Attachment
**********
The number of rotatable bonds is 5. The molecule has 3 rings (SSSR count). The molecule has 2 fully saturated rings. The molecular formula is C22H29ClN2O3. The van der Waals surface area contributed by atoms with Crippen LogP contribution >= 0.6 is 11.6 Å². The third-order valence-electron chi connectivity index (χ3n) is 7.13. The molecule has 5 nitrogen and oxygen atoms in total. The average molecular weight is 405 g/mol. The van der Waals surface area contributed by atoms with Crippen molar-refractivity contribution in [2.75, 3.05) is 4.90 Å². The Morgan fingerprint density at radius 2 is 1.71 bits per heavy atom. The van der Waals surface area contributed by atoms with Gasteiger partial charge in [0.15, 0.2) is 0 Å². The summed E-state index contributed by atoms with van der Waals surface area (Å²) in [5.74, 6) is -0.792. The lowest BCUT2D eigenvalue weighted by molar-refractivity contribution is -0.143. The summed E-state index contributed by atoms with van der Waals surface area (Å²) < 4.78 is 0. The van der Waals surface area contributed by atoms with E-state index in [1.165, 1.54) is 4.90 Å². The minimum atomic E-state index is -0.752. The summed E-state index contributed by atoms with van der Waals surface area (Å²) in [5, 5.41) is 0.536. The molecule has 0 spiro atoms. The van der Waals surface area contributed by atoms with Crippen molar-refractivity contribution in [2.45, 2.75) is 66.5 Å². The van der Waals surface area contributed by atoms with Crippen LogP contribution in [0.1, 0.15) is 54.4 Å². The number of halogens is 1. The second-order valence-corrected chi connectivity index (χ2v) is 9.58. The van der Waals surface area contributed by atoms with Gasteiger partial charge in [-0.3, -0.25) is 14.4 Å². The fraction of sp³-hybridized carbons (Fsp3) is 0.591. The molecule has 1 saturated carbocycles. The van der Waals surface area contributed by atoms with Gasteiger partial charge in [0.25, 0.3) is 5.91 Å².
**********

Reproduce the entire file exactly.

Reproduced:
The number of rotatable bonds is 5. The molecule has 3 rings (SSSR count). The molecule has 2 fully saturated rings. The molecular formula is C22H29ClN2O3. The van der Waals surface area contributed by atoms with Crippen LogP contribution >= 0.6 is 11.6 Å². The third-order valence-electron chi connectivity index (χ3n) is 7.13. The molecule has 5 nitrogen and oxygen atoms in total. The average molecular weight is 405 g/mol. The van der Waals surface area contributed by atoms with Crippen molar-refractivity contribution in [2.75, 3.05) is 4.90 Å². The Morgan fingerprint density at radius 2 is 1.71 bits per heavy atom. The van der Waals surface area contributed by atoms with Gasteiger partial charge in [0.15, 0.2) is 0 Å². The summed E-state index contributed by atoms with van der Waals surface area (Å²) in [5.74, 6) is -0.792. The lowest BCUT2D eigenvalue weighted by molar-refractivity contribution is -0.143. The summed E-state index contributed by atoms with van der Waals surface area (Å²) < 4.78 is 0. The van der Waals surface area contributed by atoms with E-state index in [1.165, 1.54) is 4.90 Å². The minimum atomic E-state index is -0.752. The summed E-state index contributed by atoms with van der Waals surface area (Å²) in [5, 5.41) is 0.536. The molecule has 0 spiro atoms. The van der Waals surface area contributed by atoms with Crippen molar-refractivity contribution in [2.45, 2.75) is 66.5 Å². The van der Waals surface area contributed by atoms with Crippen LogP contribution in [0.1, 0.15) is 54.4 Å². The number of halogens is 1. The second-order valence-corrected chi connectivity index (χ2v) is 9.58. The van der Waals surface area contributed by atoms with Gasteiger partial charge in [-0.3, -0.25) is 14.4 Å². The fraction of sp³-hybridized carbons (Fsp3) is 0.591. The molecule has 1 saturated carbocycles. The van der Waals surface area contributed by atoms with Gasteiger partial charge in [0.25, 0.3) is 5.91 Å².